World Library  
Flag as Inappropriate
Email this Article

Nairi (Armenian usages)

Article Id: WHEBN0017190596
Reproduction Date:

Title: Nairi (Armenian usages)  
Author: World Heritage Encyclopedia
Language: English
Subject: Armenian nationalism, LGBT history in Armenia, National Security Service (Armenia), Crime in Armenia, Vahan Terian
Collection: Armenian Culture, Armenian Nationalism, Armenian Unisex Given Names
Publisher: World Heritage Encyclopedia
Publication
Date:
 

Nairi (Armenian usages)

During the late 19th century rise of nationalism under the Ottoman Empire, the word "Nairi" or "Nayiri" (Armenian: Նայիրի in TAO or Նաիրի in RAO) came to be used as a synonym for Armenia among Armenians who came to see the Nairi (see also Mitanni, better known to Armenians as Aram-Naharin), a people located in the wider area of the Armenian Highlands during the Late Bronze Age, as their remote ancestors.

In 1916, Vahan Terian published a collection of poems entitled Land of Nairi (Armenian: Yerkir Nairi), in which he used Nairi in place of Armenia. Likewise in 1923, Yeghishe Charents wrote a satirical novella entitled Land of Nairi, using Nairi as a synonym for Armenia. Another writer, Hayastan Yeghiazarian, used Nairi Zarian as his pen-name, replacing his first name, Hayastan (the Armenian word for Armenia since the Late Middle Ages) with Nairi.

As a proper name

Nairi is used by Armenians as a first name for both boys and girls, as well as a name for a variety of products and businesses ranging from restaurants to movie theaters, magazines to publishing houses, hotels to cognac, and even computers. In the United States, especially in areas where there are large Armenian diaspora communities, many businesses, including beauty-salons, bakeries, and grocery stores bear the name Nairi. A famous example of this would be the "Nairi" brand of Armenian brandy produced by the Yerevan Brandy Company.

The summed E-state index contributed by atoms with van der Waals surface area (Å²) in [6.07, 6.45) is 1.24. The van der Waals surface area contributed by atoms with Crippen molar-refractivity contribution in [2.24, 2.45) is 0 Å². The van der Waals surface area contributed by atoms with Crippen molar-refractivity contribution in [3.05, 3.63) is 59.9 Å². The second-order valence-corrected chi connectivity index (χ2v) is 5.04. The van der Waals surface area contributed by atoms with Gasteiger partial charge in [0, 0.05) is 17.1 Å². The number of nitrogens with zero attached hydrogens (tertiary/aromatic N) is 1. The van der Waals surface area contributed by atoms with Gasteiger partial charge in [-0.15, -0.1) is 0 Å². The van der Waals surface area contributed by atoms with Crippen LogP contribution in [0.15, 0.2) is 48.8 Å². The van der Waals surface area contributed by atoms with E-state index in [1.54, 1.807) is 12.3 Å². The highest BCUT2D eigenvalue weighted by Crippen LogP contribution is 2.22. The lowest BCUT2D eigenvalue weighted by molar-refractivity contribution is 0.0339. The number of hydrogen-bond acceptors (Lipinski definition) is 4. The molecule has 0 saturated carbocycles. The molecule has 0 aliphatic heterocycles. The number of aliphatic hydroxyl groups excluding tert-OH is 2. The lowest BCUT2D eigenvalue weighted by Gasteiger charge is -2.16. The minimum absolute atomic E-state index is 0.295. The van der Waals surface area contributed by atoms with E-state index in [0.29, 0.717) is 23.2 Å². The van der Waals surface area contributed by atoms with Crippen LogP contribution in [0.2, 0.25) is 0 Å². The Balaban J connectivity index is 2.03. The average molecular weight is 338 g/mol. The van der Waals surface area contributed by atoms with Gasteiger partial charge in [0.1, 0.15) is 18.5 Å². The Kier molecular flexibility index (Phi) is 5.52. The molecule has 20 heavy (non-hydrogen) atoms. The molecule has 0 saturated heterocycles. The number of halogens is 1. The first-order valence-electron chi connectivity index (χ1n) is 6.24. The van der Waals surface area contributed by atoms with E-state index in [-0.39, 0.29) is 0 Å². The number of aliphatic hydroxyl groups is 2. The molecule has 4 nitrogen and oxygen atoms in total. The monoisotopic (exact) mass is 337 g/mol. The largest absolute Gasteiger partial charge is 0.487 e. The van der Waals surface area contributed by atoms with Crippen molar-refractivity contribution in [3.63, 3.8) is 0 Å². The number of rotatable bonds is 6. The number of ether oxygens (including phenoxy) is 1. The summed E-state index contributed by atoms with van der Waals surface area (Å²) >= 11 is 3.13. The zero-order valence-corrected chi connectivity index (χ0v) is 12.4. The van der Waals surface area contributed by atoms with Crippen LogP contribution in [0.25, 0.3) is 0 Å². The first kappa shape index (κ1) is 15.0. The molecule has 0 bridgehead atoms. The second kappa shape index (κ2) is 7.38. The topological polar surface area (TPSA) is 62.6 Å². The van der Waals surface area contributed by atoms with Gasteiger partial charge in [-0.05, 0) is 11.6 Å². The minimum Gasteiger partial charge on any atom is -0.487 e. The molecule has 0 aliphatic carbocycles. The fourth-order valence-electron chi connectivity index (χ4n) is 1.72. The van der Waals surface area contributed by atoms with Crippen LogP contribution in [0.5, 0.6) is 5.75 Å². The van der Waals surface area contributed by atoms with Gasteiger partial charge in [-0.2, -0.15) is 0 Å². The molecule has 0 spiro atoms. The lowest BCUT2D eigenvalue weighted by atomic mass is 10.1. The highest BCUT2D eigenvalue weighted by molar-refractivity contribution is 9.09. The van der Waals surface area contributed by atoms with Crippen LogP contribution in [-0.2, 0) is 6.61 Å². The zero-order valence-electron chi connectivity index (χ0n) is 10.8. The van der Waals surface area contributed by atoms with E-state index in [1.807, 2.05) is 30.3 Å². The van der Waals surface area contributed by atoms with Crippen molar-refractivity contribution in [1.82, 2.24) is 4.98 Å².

Nayiri (in Armenian Նայիրի) was also a prominent Armenian language long-running literary, social and artistic publication. It was established in Aleppo, Syria by the literary Armenian figure Antranig Dzarougian as a monthly from 1941 to 1949. The journal continued as a weekly / biweekly / monthly in Lebanon for many more years from the 1950s until the death of Dzarougian in 1989.

Other examples include the Nairi Stadium in Yerevan, Armenia, and Nairi a society of the Armenian minority in Russia.[1]

References

  1. ^ "An Ethnic History of Russia: Pre-revolutionary Times to the Present" ,ISBN 0-313-29315-5, p. 177 (Google Books)
This article was sourced from Creative Commons Attribution-ShareAlike License; additional terms may apply. World Heritage Encyclopedia content is assembled from numerous content providers, Open Access Publishing, and in compliance with The Fair Access to Science and Technology Research Act (FASTR), Wikimedia Foundation, Inc., Public Library of Science, The Encyclopedia of Life, Open Book Publishers (OBP), PubMed, U.S. National Library of Medicine, National Center for Biotechnology Information, U.S. National Library of Medicine, National Institutes of Health (NIH), U.S. Department of Health & Human Services, and USA.gov, which sources content from all federal, state, local, tribal, and territorial government publication portals (.gov, .mil, .edu). Funding for USA.gov and content contributors is made possible from the U.S. Congress, E-Government Act of 2002.
 
Crowd sourced content that is contributed to World Heritage Encyclopedia is peer reviewed and edited by our editorial staff to ensure quality scholarly research articles.
 
By using this site, you agree to the Terms of Use and Privacy Policy. World Heritage Encyclopedia™ is a registered trademark of the World Public Library Association, a non-profit organization.
 


Copyright © World Library Foundation. All rights reserved. eBooks from Project Gutenberg are sponsored by the World Library Foundation,
a 501c(4) Member's Support Non-Profit Organization, and is NOT affiliated with any governmental agency or department.